But what’s often ignored is emissions tied to everything a company buys – basically, its supply chain.
That’s where Scopes 1, 2, and 3 come in – the toolkit for organizing the types of carbon emissions a business generates within its operations and its larger network.
The Greenhouse Gas Protocol corporate standard classifies a company’s greenhouse gas emissions into three scopes, with Scope 1 and 2 being mandatory to report, while Scope 3 is voluntary and the hardest to monitor. Here is a breakdown of each scope:
- Scope 1: Direct emissions that are owned or controlled by a company, such as emissions from burning fuel in owned or controlled assets like buildings, vehicles, and equipment.
- Scope 2: Indirect emissions that are a consequence of the activities of the company but occur from sources not owned or controlled by it. For most organizations, electricity will be the unique source of Scope 2 emissions, which covers the electricity consumed by the end-user.
- Scope 3: The upstream and downstream emissions that occur within the value chain of a company are indirect emissions. These emissions are not the direct result of the company itself — that is, the emissions are not due to the `activities from assets owned or controlled by them. To point out, Scope 3 emissions are emissions from transportation, suppliers, product use and disposal.
Challenges in Managing Scope 1, 2, and 3 – But Particularly Scope 3
Often, it is within the control of an organization to reduce Scope 1 and 2 emissions. However, Scope 3 emissions are often the largest contributor to a company’s carbon footprint. To reduce or eliminate its carbon footprint, a company must address all three scopes and pay particular attention to Scope 3. Here are some of the key challenges:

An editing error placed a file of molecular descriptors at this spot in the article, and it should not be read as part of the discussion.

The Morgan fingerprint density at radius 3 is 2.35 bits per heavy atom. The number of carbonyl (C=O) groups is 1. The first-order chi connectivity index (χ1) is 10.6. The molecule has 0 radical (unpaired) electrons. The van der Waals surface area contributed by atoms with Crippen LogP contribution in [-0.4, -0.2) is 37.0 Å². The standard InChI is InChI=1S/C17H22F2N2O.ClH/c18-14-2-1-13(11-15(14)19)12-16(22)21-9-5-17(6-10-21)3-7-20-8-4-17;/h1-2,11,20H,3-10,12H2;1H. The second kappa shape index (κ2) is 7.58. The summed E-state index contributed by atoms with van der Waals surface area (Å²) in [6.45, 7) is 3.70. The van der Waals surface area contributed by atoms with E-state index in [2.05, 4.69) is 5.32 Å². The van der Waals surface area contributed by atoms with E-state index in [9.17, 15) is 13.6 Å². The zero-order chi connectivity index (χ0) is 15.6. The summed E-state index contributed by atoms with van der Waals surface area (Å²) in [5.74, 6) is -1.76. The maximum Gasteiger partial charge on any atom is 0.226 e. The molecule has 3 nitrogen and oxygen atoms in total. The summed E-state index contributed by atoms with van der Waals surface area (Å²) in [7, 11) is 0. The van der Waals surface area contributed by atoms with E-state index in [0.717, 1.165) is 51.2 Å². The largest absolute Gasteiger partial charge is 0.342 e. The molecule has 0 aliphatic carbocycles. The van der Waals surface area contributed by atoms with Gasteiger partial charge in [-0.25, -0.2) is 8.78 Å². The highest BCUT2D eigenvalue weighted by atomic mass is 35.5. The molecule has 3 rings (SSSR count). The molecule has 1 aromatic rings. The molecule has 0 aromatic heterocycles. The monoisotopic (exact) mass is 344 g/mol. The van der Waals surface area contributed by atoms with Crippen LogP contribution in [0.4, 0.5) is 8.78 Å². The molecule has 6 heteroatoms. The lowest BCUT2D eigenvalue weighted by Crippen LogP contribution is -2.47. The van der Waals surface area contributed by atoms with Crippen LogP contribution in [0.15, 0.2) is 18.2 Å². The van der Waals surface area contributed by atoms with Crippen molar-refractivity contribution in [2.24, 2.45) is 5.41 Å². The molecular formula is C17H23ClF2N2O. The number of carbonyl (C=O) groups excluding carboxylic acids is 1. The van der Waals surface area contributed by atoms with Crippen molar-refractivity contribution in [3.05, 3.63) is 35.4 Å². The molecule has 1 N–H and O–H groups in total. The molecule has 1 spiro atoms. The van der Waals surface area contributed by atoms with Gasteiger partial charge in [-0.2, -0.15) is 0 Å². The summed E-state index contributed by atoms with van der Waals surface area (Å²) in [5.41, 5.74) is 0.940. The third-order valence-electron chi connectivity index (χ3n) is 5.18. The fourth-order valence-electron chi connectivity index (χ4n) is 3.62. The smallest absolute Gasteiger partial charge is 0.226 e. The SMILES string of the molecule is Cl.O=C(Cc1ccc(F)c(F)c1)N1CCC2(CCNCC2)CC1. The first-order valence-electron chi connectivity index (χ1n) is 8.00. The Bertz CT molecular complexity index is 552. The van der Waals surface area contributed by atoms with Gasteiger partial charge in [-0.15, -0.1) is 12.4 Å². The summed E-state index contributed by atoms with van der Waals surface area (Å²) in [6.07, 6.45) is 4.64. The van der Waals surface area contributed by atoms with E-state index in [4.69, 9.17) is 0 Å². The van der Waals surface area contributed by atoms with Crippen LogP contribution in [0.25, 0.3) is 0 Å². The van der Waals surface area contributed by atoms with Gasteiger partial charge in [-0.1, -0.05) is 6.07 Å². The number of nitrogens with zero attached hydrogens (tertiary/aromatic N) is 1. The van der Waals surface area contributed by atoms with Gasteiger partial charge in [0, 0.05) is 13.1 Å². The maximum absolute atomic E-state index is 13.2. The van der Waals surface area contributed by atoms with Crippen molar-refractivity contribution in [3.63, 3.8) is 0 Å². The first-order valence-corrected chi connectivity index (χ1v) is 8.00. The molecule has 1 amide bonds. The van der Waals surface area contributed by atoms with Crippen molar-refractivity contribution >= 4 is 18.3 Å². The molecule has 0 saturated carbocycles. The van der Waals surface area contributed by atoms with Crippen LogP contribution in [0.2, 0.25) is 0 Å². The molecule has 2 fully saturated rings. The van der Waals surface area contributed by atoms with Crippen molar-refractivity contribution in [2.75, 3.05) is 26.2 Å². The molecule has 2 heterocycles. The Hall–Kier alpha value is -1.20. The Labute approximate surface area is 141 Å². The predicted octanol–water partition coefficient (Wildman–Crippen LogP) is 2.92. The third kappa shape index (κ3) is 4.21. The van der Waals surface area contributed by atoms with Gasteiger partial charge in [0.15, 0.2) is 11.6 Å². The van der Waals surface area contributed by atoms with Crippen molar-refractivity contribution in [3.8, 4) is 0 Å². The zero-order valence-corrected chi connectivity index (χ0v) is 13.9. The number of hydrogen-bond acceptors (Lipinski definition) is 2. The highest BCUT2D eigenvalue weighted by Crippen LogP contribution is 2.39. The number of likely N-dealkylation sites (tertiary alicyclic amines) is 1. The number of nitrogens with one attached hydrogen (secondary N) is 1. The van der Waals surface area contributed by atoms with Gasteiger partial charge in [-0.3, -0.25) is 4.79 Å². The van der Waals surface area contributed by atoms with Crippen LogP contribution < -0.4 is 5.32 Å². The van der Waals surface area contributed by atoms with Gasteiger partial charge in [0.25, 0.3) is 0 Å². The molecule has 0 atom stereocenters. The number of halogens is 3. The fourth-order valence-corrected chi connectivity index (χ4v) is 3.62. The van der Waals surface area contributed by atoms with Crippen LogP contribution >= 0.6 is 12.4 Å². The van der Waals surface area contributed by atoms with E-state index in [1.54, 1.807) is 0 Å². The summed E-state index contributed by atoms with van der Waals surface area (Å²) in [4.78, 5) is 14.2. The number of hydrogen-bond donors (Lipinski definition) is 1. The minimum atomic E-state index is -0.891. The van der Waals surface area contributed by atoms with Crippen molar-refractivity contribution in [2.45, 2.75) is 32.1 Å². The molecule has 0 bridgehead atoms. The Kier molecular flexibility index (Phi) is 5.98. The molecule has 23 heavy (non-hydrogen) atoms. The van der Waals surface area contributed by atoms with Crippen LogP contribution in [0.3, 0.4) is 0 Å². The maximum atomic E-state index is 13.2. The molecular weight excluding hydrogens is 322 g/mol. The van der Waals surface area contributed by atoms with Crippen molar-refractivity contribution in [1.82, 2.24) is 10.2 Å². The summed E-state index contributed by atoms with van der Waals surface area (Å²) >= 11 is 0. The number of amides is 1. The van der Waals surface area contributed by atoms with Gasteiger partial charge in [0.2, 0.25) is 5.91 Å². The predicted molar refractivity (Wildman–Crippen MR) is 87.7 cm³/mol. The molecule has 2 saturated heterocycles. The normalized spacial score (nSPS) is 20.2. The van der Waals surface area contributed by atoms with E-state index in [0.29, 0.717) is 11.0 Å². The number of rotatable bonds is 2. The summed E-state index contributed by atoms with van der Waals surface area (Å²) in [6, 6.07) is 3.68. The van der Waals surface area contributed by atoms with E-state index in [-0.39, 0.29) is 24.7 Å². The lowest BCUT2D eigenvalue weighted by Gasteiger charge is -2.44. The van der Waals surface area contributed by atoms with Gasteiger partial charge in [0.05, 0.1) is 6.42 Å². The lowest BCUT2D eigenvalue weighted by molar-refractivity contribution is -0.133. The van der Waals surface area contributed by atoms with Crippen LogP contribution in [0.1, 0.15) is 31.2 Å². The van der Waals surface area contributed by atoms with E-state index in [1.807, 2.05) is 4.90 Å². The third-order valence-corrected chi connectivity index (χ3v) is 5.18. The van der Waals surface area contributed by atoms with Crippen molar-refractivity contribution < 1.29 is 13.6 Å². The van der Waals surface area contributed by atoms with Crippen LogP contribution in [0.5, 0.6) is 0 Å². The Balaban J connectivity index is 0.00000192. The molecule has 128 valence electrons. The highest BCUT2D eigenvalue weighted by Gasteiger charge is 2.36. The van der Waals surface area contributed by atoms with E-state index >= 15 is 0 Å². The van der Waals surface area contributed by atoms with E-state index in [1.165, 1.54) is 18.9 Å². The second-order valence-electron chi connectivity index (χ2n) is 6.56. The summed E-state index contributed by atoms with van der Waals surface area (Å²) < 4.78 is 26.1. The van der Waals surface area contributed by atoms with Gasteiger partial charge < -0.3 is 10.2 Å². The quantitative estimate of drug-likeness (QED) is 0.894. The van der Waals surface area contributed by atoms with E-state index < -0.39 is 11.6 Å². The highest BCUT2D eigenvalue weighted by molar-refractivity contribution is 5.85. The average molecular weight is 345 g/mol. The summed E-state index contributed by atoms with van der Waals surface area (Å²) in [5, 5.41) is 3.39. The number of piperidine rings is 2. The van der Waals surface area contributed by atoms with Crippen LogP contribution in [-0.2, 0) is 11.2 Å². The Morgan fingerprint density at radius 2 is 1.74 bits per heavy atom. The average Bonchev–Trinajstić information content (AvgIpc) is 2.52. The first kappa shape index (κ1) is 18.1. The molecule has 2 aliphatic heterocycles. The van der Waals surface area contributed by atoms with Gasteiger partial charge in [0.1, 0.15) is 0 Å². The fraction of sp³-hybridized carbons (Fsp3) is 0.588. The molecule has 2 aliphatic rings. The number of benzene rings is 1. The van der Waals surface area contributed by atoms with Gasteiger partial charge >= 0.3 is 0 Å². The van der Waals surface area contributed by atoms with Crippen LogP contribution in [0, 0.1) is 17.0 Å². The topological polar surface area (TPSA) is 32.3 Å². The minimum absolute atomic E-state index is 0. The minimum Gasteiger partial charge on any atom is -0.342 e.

- Scope 3 emissions are often challenging due to their indirect nature and the various complexities involved in the value chain. These emissions include supplier emissions to customer use and even disposal of products.
- Even more, aggregating accurate data can be difficult. Especially, if it is for scope 3 as it requires collaboration and data sharing with every stakeholder throughout the chain.
- As scope 3 emissions occur outside direct operations, businesses tend to have limited control. The value chain requires engagement with suppliers, customers, and other stakeholders to influence reduction in the emission but, dealing with a large and diverse supply chain can be laborious.
- While measuring emissions accurately can be complex, scope 3 emissions can be extra resource intensive.
- It is also worth mentioning that businesses need to define which activities and emissions sources to include and exclude from the calculation while determining the boundaries. Let alone scope 3, as relevance with consistency across the value chain must be diligently considered.
Even though it’s tough, handling scope 3 emissions is a must for companies serious about shrinking their carbon footprint and battling climate change. It means taking charge in a team effort, using technology, sharing data, and harnessing eco-friendly plans to cut emissions all along the supply chain.
Because ESG Always Matters — Discover Your Excellence in ESG
Once your procurement leaders grasp the ESG impact throughout your organization’s value chain, they can initiate innovative approaches towards social responsibility. This positions the procurement role at the forefront of shifting towards sustainable business models. Smart CPOs should act now, get essential tools, data, and skills to make this shift happen.
What would it take to achieve that impact?
At Gainfront, we manage and drive ESG compliant supply chains. Our AI/ML enabled approach enables faster advancements in ESG initiatives, driving positive impacts across the supply chain.
Elevate your organization’s sustainability with our all-inclusive tools for monitoring social responsibility, and minimizing carbon footprint, for a greener tomorrow.
Rahul Asthana has a PhD in Operations Management from the Anderson School at UCLA. He has 25 years of experience in supply chain management, starting his career in IBM working in supply chain operations. He then moved into product management and product marketing of supply chain software while at SAP and Oracle. He manages product strategy and product management at Gainfront. In terms of hobbies outside of work, he really enjoys tennis. Follow Rahul Asthana on Linkedin!